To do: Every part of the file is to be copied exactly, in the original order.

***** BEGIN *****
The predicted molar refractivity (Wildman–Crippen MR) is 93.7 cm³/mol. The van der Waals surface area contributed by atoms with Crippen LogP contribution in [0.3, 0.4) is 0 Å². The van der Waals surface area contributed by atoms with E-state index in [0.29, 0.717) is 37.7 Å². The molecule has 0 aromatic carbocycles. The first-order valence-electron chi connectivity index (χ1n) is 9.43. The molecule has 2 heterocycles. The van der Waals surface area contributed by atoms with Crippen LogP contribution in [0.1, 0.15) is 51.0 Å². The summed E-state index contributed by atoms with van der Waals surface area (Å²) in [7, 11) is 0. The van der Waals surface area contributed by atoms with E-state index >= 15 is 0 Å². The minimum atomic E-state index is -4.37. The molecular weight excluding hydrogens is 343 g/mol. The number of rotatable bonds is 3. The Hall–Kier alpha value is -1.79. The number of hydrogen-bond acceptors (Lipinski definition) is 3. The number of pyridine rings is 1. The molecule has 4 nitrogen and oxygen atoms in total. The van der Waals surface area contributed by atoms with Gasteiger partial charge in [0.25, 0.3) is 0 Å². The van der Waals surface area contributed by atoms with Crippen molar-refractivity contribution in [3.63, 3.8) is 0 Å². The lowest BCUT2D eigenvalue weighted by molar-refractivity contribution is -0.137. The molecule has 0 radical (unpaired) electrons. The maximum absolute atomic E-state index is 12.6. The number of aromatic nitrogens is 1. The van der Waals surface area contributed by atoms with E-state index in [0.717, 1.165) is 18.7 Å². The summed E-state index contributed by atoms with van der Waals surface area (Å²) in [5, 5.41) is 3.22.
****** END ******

The predicted molar refractivity (Wildman–Crippen MR) is 93.7 cm³/mol. The van der Waals surface area contributed by atoms with Crippen LogP contribution in [0.3, 0.4) is 0 Å². The van der Waals surface area contributed by atoms with E-state index in [0.29, 0.717) is 37.7 Å². The molecule has 0 aromatic carbocycles. The first-order valence-electron chi connectivity index (χ1n) is 9.43. The molecule has 2 heterocycles. The van der Waals surface area contributed by atoms with Crippen LogP contribution in [0.1, 0.15) is 51.0 Å². The summed E-state index contributed by atoms with van der Waals surface area (Å²) in [7, 11) is 0. The van der Waals surface area contributed by atoms with E-state index >= 15 is 0 Å². The minimum atomic E-state index is -4.37. The molecular weight excluding hydrogens is 343 g/mol. The number of rotatable bonds is 3. The Hall–Kier alpha value is -1.79. The number of hydrogen-bond acceptors (Lipinski definition) is 3. The number of pyridine rings is 1. The molecule has 4 nitrogen and oxygen atoms in total. The van der Waals surface area contributed by atoms with Gasteiger partial charge in [0.25, 0.3) is 0 Å². The van der Waals surface area contributed by atoms with Crippen molar-refractivity contribution in [3.63, 3.8) is 0 Å². The lowest BCUT2D eigenvalue weighted by molar-refractivity contribution is -0.137. The molecule has 0 radical (unpaired) electrons. The maximum absolute atomic E-state index is 12.6. The number of aromatic nitrogens is 1. The van der Waals surface area contributed by atoms with E-state index in [0.717, 1.165) is 18.7 Å². The summed E-state index contributed by atoms with van der Waals surface area (Å²) in [5, 5.41) is 3.22.